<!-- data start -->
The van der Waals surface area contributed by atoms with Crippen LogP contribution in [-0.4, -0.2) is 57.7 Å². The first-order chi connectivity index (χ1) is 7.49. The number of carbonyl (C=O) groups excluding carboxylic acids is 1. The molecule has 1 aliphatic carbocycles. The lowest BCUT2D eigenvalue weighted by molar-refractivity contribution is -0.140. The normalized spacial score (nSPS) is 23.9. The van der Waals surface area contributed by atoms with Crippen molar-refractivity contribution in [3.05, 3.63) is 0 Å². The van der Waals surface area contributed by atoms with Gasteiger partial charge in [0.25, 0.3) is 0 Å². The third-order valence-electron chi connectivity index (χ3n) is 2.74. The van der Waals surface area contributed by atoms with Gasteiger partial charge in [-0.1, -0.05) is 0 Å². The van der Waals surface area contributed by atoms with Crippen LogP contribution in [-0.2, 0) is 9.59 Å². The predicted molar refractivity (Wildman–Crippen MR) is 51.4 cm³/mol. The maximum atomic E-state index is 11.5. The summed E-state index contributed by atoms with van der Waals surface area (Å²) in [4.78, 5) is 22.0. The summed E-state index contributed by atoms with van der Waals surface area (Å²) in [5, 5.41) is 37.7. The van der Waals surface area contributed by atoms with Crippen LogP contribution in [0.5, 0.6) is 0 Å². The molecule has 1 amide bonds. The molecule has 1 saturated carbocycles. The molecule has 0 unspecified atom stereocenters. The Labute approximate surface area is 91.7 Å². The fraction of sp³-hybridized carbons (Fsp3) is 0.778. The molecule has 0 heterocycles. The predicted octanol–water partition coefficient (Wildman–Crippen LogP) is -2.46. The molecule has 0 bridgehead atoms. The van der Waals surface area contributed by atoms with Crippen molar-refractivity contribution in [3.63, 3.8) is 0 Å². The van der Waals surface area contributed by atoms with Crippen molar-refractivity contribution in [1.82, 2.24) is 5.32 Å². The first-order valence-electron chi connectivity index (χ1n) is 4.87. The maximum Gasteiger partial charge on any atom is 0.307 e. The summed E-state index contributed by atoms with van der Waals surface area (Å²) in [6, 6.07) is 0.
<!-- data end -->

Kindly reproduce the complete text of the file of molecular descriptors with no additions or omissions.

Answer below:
The van der Waals surface area contributed by atoms with Crippen LogP contribution in [-0.4, -0.2) is 57.7 Å². The first-order chi connectivity index (χ1) is 7.49. The number of carbonyl (C=O) groups excluding carboxylic acids is 1. The molecule has 1 aliphatic carbocycles. The lowest BCUT2D eigenvalue weighted by molar-refractivity contribution is -0.140. The normalized spacial score (nSPS) is 23.9. The van der Waals surface area contributed by atoms with Crippen molar-refractivity contribution in [3.05, 3.63) is 0 Å². The van der Waals surface area contributed by atoms with Gasteiger partial charge in [0.25, 0.3) is 0 Å². The third-order valence-electron chi connectivity index (χ3n) is 2.74. The van der Waals surface area contributed by atoms with Gasteiger partial charge in [-0.1, -0.05) is 0 Å². The van der Waals surface area contributed by atoms with Crippen LogP contribution in [-0.2, 0) is 9.59 Å². The predicted molar refractivity (Wildman–Crippen MR) is 51.4 cm³/mol. The maximum atomic E-state index is 11.5. The summed E-state index contributed by atoms with van der Waals surface area (Å²) in [4.78, 5) is 22.0. The summed E-state index contributed by atoms with van der Waals surface area (Å²) in [5, 5.41) is 37.7. The van der Waals surface area contributed by atoms with Crippen LogP contribution in [0.5, 0.6) is 0 Å². The molecule has 1 amide bonds. The molecule has 1 saturated carbocycles. The molecule has 0 unspecified atom stereocenters. The Labute approximate surface area is 91.7 Å². The fraction of sp³-hybridized carbons (Fsp3) is 0.778. The molecule has 0 heterocycles. The predicted octanol–water partition coefficient (Wildman–Crippen LogP) is -2.46. The molecule has 0 bridgehead atoms. The van der Waals surface area contributed by atoms with Crippen molar-refractivity contribution in [3.63, 3.8) is 0 Å². The van der Waals surface area contributed by atoms with Crippen molar-refractivity contribution in [1.82, 2.24) is 5.32 Å². The first-order valence-electron chi connectivity index (χ1n) is 4.87. The maximum Gasteiger partial charge on any atom is 0.307 e. The summed E-state index contributed by atoms with van der Waals surface area (Å²) in [6, 6.07) is 0.